Crackdown on Chinese firms undercuts India’s attractiveness
Published: Aug 04, 2022 12:01 AM
Illustration: Xia Qing/GT

Illustration: Xia Qing/GT

The Indian government is looking into cases of alleged tax evasion by three Chinese mobile companies - Oppo, Vivo India and Xiaomi, the Financial Express reported on Wednesday, citing India's Finance Minister Nirmala Sitharaman.

For a long time, India has been tried to ramp up domestic manufacturing through various steps including attracting foreign investment to make itself a global manufacturing hub, but its protectionist policy and approval system have been questionable as conflicting with its manufacturing ambitions. As the country's economic nationalism continues to swell, India has carried out various crackdowns on Chinese investments and companies. 

Since April 2020, the Indian government had made its prior approval mandatory for foreign investments from countries that share land border with India. Out of 382 foreign direct investment (FDI) proposals the central government received from Chinese firms, India approved only 80 as on June 29, a report by The Economic Times stated in July. The number presents the increasingly difficult business environment facing Chinese investment and companies doing business in India. 

Recently, India has clamped down on a number of Chinese manufacturers. Frequent investigations by the Indian side into Chinese enterprises not only disrupt those companies' normal business activities, but also impedes the improvement of business environment in India and chills the confidence and willingness of market entities, especially Chinese enterprises to invest and operate in India.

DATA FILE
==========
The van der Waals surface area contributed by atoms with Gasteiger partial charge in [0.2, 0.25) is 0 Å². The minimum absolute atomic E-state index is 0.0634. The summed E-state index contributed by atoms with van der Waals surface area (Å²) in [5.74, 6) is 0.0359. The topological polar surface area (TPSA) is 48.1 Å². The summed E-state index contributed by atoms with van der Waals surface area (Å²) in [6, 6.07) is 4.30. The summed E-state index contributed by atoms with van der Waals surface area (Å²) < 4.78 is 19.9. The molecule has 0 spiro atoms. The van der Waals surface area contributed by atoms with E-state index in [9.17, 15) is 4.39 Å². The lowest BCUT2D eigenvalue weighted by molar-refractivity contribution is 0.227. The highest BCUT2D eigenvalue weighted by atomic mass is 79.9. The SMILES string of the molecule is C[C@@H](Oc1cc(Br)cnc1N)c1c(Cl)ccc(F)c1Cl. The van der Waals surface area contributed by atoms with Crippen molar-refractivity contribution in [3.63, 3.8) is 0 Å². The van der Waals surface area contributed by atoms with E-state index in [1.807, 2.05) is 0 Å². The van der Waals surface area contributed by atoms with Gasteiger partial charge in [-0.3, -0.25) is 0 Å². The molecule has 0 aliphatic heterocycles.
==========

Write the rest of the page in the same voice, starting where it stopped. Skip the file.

For Chinese processing and manufacturing enterprises that originally tried to make India an overseas product-processing center, if it is indeed increasingly difficult and unprofitable to operate in India, then withdrawing from India is also an available option.

China is a latecomer among big powers - including the US - in terms of developing in the Indian market. In 2017, US-based General Motors announced that it would cease production at its Halol manufacturing facility, the Hindustan Times said. Ford Motor also announced in 2021 that it would close two production units because the company had accumulated losses of over $2 billion in the last 10 years, according to media reports.

With the ambition to turn itself into an attractive manufacturing hub globally, India needs to reflect on why those big Western companies choose to withdrawn from India. In fact, judging from past experience, it is difficult to move forward after those foreign enterprises achieved a certain level of development in the Indian market, which is seen by some to encounter some kind of "middle-age crisis."

Some manufacturers have turned their eyes to Southeast Asian countries such as Vietnam after withdrawing from India. Vietnam used to be one of the world's poorest nations, but now it's on its way to becoming a new global manufacturing centre. An important reason behind Vietnam's rapid development is its friendly foreign investment policy. Faced with competition from Vietnam, India should no longer set obstacles for its manufacturing development, and should stop carrying out crackdown on Chinese investment.

Overall, Sino-Indian ties are more complementary than competitive in economics and trade. Despite the COVID-19 pandemic, the China-India trade is on course to cross $100 billion for the second consecutive year as it has gone up to $67.1 billion in the first half of 2022, which reflects the potential and broad prospect of economic and trade cooperation between the two countries. 

The picture of relations between China and India, the world's two most populous emerging economies, has always been complicated and uneven, but the essence of their economic cooperation will be always for mutual benefit and win-win results. Hopefully India can provide a fair and non-discriminatory business environment for Chinese investors, which will be mutually beneficial to both Chinese enterprises and India's manufacturing ambitions.

The author is a reporter with the Global Times.